Considered one of the most successful media franchises in history, the Pokémon universe is celebrating its 25th anniversary this year, and it’s creating a marketing problem for some retailers.
The characters made their first appearance in Japan in February 1996 in the Pocket Monsters: Red (aka Pokémon Red) and the Pocket Monsters: Green (aka Pokémon Blue) cartridges for Nintendo’s hand-held Game Boy system. (Just remember: they’re “Pocket Monsters” in Japan, and “Pokémon” everywhere else.)
Players were designated Pokémon Trainers, whose task it was to capture regional and national Pokémon species (creatures), and then train a team composed of their best and strongest Pokémon to battle teams assembled by other Trainers with the goal of winning the Championship.
In the quarter century since, several “generations” of characters and gameplay concepts have been created, and the franchise has branched out into television (anime), films, musicals, board games, comics (manga), theme parks, and trading cards. Now, in celebration of this year’s anniversary, a plethora of products featuring a new generation of Pokémon are being released, including highly anticipated sets of trading cards.
The cards are being released at a time when trading cards – especially Pokémon and sports cards – are experiencing a surge in popularity among both collectors and speculators and are generating record prices at auctions.
Or a 2000 Playoff Contenders Championship Ticket Tom Brady for $2.25 million?
Or a 1995 Pokémon Charizard card for the $493,230 that it did earlier this year? (Yes, that 1995 date is correct. It’s the date of the original copyright.)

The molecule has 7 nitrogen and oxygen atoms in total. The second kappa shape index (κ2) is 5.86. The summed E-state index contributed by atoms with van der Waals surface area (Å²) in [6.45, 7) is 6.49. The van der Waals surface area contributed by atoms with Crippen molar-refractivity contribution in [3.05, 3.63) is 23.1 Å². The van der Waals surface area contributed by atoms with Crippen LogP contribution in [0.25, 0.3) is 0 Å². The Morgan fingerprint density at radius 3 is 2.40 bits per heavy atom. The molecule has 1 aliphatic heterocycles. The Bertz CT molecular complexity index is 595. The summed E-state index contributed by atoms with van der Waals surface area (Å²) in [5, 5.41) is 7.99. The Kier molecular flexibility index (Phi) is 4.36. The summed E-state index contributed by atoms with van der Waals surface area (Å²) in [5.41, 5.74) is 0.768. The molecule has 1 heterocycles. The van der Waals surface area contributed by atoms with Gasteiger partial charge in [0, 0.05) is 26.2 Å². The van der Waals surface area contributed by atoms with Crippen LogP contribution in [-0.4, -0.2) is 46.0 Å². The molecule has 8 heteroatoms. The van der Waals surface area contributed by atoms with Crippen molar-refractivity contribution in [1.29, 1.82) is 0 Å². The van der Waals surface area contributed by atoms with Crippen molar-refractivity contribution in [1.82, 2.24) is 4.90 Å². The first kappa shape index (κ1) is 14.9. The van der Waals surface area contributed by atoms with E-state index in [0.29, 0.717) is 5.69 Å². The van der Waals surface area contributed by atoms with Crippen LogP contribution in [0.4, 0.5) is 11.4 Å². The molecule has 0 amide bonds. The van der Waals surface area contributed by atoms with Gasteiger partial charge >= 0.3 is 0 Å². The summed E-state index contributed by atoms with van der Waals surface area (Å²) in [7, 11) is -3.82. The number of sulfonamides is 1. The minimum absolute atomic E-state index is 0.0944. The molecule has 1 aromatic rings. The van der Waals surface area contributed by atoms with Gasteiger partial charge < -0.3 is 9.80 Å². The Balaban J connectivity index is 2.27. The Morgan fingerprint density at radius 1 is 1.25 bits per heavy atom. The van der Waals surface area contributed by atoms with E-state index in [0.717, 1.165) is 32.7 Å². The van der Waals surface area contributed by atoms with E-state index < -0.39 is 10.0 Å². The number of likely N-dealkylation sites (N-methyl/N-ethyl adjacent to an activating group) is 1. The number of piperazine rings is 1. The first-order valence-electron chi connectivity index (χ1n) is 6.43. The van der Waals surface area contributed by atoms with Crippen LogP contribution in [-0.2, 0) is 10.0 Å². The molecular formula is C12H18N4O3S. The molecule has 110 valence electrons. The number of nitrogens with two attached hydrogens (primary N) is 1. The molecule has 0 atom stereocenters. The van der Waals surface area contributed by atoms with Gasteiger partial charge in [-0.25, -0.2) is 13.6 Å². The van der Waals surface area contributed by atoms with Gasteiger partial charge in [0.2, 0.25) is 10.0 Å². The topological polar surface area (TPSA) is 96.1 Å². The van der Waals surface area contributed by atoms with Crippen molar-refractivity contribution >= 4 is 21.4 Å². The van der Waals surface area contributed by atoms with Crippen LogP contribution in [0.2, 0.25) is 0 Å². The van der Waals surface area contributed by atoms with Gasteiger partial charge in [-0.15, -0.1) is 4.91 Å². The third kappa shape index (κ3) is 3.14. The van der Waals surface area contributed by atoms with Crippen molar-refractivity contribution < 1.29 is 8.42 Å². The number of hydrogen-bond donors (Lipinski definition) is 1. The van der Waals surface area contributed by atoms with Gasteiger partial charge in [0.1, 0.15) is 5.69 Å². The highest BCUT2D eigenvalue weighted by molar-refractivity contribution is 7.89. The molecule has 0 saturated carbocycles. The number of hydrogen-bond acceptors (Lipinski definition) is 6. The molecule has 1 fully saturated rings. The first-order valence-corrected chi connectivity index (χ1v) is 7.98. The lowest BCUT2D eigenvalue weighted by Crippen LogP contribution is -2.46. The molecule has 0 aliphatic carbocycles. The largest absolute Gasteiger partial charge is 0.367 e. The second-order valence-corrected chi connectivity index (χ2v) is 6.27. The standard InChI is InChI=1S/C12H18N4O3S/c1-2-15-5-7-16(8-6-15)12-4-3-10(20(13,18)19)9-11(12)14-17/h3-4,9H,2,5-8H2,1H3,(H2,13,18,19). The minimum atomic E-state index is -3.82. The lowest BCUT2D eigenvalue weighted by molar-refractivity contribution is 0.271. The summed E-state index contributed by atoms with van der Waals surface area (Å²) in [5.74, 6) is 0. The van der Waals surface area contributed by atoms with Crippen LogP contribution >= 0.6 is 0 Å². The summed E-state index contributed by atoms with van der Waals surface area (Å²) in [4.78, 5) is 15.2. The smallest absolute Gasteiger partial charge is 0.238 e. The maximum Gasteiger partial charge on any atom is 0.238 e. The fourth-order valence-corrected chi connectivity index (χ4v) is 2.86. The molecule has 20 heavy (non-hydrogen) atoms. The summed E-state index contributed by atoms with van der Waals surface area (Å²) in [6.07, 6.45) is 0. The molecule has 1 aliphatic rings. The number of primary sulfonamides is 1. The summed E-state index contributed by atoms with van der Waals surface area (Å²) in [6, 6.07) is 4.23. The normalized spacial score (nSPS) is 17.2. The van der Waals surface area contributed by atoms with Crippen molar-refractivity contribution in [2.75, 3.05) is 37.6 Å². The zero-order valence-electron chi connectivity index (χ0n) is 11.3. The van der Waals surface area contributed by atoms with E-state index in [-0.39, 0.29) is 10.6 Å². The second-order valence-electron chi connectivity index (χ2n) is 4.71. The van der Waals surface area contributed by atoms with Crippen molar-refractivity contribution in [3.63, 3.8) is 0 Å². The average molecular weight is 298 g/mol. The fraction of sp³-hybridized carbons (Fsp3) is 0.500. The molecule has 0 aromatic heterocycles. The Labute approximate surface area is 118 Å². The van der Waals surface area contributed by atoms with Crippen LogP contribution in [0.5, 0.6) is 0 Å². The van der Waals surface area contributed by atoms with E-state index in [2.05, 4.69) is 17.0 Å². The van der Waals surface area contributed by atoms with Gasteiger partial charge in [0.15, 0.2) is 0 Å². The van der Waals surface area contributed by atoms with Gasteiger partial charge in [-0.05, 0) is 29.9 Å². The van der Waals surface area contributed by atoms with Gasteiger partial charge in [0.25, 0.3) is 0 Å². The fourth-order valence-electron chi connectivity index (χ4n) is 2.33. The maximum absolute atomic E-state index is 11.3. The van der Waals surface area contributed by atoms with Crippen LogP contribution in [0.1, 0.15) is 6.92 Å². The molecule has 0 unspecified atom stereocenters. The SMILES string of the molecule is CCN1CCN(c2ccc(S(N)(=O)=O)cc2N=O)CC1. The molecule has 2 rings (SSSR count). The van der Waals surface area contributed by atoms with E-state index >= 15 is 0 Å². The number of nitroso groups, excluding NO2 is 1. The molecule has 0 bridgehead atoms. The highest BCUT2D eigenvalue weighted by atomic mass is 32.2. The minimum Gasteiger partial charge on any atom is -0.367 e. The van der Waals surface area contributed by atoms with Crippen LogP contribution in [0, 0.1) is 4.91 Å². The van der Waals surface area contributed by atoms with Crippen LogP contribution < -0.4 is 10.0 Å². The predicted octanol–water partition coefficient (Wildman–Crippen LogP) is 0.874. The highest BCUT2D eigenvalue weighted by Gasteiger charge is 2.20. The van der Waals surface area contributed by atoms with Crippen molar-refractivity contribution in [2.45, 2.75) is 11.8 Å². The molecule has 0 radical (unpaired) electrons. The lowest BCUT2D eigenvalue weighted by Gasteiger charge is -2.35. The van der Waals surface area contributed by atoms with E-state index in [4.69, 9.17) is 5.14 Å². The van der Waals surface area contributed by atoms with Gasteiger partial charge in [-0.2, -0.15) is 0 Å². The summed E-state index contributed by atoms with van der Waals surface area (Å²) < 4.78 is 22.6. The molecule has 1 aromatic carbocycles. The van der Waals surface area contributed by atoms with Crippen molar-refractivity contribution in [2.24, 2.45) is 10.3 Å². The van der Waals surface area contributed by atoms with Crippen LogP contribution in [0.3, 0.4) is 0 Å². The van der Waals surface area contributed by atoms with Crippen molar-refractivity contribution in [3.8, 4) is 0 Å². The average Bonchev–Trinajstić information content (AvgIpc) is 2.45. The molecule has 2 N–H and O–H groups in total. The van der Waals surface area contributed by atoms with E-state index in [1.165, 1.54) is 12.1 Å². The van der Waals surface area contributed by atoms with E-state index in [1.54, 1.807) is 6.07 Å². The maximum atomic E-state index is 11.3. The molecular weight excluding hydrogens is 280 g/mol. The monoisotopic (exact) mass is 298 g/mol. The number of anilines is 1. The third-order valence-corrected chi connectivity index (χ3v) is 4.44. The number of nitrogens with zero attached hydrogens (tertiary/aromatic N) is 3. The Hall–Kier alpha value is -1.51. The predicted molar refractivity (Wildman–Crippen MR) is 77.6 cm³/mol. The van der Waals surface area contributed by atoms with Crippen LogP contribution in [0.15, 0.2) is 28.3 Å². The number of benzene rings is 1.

Pundits have surmised that a combination of Covid-cabin-fever, extra disposable income from federal economic impact payments, and reduced consumer spending in other areas has generated bubbles in collectibles such as trading cards. Whatever the reason, merchants are finding it hard to keep up with demand, and some retailers, such as Target, have had to restrict access to card sets (of all kinds) to prevent hoarding and outright fights.
We recently spied a brand-new, fully-stocked Pokémon card display at our local Walmart; when we returned two days later, it was gone.
Will the current interest in trading cards last, and for how long, no one knows, but this might be a good time to check all those boxes of “stuff” you stashed under your bed or in the closet when you were a kid. At the very least, you’ll finally get around to doing some much-needed cleaning; on the other hand, you might be more than pleasantly surprised.
Baseball cards are booming during the pandemic (Chicago Tribune) – Packs of cards are selling-out within days.
Identifying Early Pokémon Cards (RelentlessDragon.com) – Easy to follow; clear graphics.
The Official Pokémon Website (Pokemon.com) – News includes events celebrating Pokémon’s 25th anniversary.
And here’s a tutorial on how the game is played: